For Wholesale Clubs, May Was Extra Sweet

BJ's, Costco and Wal-Mart's Sam's Club all blow away estimates.
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Retail wholesale clubs emerged as big winners in the May retail race, as gas-conscious consumers looked to economize without curbing their spending habits.

BJ's Wholesale Club

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Sam's Club division were among the biggest beneficiaries of May consumer spending, helping them blow away same-store sales consensus estimates Thursday, each by more than 5 percentage points.

Costco had a 16% rise in same-store sales, compared with estimates for a 10.3% increase, while total sales were $3.8 billion, up 19%. Sam's Club posted an 11.8% increase, compared with the 6.7% consensus estimate. Total sales increased 12.9% to $2.94 billion.

And BJ's said same-store sales in May were up 12.1%, ahead of the Thomson First Call consensus for a 7% increase. The company said gasoline sales contributed 2.3% to total same-store sales. Total sales in the period rose 16.5% to $576.4 million.

"Wholesale clubs clobbered the competition with their relatively lower gas prices, better merchandising and increased customer acceptance of the wholesale club concept," said Richard Hastings, retail analyst at Bernard Sands.

The International Council of Shopping Centers reported that wholesale clubs had an aggregate 14.3% increase in May same-store sales, compared with the overall industry rise of 5.7% and a 3% rise for the wholesalers in May 2003. The next best sector in May was the drug stores with an aggregate 8.5% increase in same-store sales. The ICSC tracks 74 retail chain stores.

In a down market, shares of all three retailers were up in afternoon trading with BJ's shares lately adding 99 cents, or 4.1%, at $24.88. Wal-Mart shares were up 93 cents, or 1.7%, at $57.28, and shares of Costco were rising 77 cents, or 2%, at $39.55.

Hastings called the wholesale trend sustainable as shoppers not only come for the cheaper gas to fill up their SUVs but also for prescriptions, food and necessities. The clubs are one-stop shops for other goods, too, from computers and electronics to vacation-planning services, jewelry and wine.

Costco's gas proposition has helped get customers to the stores for the last couple years, said Jim Ragen, an analyst at Crowell, Weedon, who called Costco a "destination" store because of the amount and variety of goods it sells.

"I'm not sure

Costco's lower gas prices are driving increases in sales in their stores

currently, but there's some correlation there," said Ragen, who personally owns shares of Costco. (Crowell, Weedon does not do investment banking for Costco.)

Indeed, Costco said on a recorded conference call discussing May's same-store sales results that gas sales added 135 basis points to its overall same-store sales gain. The average price per gallon was $2.02 in May, compared with $1.51 per gallon in May 2003, the company said.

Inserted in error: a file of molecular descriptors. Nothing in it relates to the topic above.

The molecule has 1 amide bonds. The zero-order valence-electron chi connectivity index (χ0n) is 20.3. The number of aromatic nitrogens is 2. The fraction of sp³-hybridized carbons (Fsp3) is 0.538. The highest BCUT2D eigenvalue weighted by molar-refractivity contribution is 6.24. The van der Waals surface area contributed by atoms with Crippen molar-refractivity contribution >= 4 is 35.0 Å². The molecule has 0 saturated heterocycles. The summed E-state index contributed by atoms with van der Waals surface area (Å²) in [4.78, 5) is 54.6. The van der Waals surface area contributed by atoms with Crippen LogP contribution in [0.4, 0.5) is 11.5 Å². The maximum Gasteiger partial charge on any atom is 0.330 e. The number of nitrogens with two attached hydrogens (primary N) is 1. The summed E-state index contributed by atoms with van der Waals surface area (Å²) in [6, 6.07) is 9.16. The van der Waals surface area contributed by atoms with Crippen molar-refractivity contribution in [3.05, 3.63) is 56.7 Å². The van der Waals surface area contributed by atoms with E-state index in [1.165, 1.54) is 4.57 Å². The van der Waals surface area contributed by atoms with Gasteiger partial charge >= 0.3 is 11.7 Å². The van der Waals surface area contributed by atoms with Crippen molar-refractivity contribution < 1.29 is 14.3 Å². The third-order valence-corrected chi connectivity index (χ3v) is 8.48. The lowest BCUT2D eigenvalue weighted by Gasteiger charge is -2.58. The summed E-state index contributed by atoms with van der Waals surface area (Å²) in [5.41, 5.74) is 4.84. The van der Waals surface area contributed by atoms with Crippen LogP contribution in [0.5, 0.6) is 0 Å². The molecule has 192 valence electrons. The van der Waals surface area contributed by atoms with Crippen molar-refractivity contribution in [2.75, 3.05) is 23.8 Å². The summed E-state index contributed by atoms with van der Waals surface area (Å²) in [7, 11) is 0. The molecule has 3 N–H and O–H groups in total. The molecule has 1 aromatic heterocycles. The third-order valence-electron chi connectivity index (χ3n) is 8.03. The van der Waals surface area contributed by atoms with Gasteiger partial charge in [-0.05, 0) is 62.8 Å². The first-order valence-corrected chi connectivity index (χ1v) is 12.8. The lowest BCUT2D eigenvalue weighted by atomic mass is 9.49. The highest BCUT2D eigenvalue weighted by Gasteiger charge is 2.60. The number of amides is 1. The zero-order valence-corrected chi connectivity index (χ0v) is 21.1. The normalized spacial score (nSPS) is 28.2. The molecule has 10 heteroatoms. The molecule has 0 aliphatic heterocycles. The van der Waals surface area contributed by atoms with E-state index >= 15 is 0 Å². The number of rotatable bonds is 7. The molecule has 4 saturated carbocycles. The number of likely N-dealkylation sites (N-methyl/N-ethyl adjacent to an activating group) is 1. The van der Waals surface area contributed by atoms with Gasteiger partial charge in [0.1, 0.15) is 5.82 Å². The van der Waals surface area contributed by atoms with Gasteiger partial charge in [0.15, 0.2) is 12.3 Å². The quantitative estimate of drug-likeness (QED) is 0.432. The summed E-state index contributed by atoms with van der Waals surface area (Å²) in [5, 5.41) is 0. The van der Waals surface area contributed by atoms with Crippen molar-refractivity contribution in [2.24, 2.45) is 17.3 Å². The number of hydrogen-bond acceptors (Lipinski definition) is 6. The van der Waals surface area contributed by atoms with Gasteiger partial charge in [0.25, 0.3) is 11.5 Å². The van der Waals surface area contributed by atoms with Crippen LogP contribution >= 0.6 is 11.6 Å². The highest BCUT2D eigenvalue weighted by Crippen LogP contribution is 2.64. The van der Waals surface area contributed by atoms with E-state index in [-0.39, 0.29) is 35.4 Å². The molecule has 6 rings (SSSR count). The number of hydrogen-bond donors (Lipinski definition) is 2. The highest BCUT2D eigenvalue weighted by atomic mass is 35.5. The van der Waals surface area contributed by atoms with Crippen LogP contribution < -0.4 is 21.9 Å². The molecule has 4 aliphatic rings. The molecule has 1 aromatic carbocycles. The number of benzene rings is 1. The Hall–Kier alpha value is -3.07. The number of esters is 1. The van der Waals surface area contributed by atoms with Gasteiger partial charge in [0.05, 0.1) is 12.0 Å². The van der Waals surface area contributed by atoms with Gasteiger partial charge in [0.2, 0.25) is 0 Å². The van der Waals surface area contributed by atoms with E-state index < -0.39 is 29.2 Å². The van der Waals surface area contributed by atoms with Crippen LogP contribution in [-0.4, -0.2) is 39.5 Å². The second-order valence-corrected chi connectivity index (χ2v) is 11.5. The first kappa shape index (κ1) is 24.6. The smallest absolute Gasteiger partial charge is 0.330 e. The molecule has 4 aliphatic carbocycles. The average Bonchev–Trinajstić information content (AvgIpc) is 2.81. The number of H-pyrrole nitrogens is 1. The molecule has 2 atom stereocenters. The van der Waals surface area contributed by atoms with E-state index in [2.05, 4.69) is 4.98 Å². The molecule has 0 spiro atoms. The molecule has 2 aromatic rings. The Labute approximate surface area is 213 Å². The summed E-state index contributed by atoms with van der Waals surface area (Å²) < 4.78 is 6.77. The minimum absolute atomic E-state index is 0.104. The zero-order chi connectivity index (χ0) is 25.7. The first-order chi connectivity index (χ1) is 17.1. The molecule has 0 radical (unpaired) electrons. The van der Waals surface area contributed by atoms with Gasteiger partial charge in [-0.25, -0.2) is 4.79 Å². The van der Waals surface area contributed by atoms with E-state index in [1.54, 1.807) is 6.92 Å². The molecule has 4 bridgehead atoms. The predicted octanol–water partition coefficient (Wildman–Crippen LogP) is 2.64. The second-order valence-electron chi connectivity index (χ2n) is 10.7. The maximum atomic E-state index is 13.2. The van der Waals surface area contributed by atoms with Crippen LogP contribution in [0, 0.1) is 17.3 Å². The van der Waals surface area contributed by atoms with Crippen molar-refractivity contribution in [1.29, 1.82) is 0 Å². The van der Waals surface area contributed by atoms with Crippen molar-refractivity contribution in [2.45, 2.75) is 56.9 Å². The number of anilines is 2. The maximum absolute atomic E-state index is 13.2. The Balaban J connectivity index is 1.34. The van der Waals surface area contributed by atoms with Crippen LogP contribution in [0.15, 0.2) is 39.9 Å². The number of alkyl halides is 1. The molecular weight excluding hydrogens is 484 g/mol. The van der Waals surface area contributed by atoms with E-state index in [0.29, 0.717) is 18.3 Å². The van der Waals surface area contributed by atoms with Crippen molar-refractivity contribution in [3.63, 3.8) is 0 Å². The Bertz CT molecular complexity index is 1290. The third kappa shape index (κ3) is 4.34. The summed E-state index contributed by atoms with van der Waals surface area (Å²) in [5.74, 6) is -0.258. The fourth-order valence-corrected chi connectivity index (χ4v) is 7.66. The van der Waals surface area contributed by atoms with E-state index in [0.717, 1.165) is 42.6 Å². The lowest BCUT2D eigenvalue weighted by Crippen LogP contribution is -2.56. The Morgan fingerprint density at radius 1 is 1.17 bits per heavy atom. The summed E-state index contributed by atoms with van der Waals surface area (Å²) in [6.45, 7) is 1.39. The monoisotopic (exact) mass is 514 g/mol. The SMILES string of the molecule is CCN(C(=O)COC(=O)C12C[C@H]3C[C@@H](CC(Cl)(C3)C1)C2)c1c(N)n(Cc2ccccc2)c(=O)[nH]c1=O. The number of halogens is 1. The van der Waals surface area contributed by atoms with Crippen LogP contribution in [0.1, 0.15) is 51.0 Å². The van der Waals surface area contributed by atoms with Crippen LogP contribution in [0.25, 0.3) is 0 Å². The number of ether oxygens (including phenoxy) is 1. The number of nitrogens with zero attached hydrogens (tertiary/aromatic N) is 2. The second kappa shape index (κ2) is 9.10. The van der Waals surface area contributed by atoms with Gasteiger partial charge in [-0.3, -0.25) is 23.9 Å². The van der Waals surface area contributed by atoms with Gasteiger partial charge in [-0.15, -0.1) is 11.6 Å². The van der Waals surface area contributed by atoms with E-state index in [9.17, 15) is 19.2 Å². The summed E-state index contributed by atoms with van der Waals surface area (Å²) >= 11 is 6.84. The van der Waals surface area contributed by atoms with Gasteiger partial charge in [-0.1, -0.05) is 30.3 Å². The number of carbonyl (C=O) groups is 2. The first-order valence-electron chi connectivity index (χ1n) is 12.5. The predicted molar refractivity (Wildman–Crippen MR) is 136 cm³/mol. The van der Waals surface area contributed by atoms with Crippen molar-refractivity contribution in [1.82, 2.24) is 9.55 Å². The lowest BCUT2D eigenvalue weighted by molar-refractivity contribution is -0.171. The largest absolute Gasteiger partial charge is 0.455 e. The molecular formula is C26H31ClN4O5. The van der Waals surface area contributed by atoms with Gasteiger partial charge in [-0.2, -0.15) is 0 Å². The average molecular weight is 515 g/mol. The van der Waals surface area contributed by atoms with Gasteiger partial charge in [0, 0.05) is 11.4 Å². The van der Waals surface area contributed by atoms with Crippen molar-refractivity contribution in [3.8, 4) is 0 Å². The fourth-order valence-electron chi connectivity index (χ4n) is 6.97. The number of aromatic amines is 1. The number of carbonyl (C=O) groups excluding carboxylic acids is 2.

A BJ's spokesperson said gas was also $2.02 a gallon at the company in May, up 45% from $1.40 per gallon in May 2003.

In contrast, the American Automobile Association's current average price for regular gas is $2.041 per gallon, compared with $1.477 last year. A month ago, the price per gallon was $1.834.

Costco also said that even though Memorial Day was later this year than last year, the shift added 3% to total same-store sales because its sales period ended May 30, rather than May 29 in 2003.

Wholesale clubs are likely also still benefiting from the Southern California grocery workers' strike that began in late 2003 and went into early 2004 at the national supermarkets








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. The strike was settled in February.

Costco, for one, has a big contingent of stores in Southern California and analysts speculated during the strike that it was a likely place for consumers to do grocery shopping, as the company also has a pharmacy and high-quality food. Once consumers shift to a new market, it is less likely they will move back, especially since the strike lasted over four months. (BJ's does not have stores in California.)

Indeed, the company said on its Thursday conference call that Southern California was among the best-performing regions in May. Costco also said in March that overall same-store sales were 50 to 100 basis points higher in the second quarter because of the strike. Incidentally, Costco has reported double-digit same-store sales since September 2003.

Overall, said Hastings, "Higher gas prices are having, at this point, a mostly isolated impact

on total consumer spending, depending upon household exposure to miles traveled per week for work. ... It would take gas prices of at least $2.75 per gallon national average to have a bigger impact on consumer spending."

National Retail Federation President Tracy Mullin echoed Hastings' remarks. "It may cost more to drive to the stores, but consumers are still shopping," she said. "Consumers have told us they would scale back some spending as gas prices increase, but the shift does not appear to be dramatic."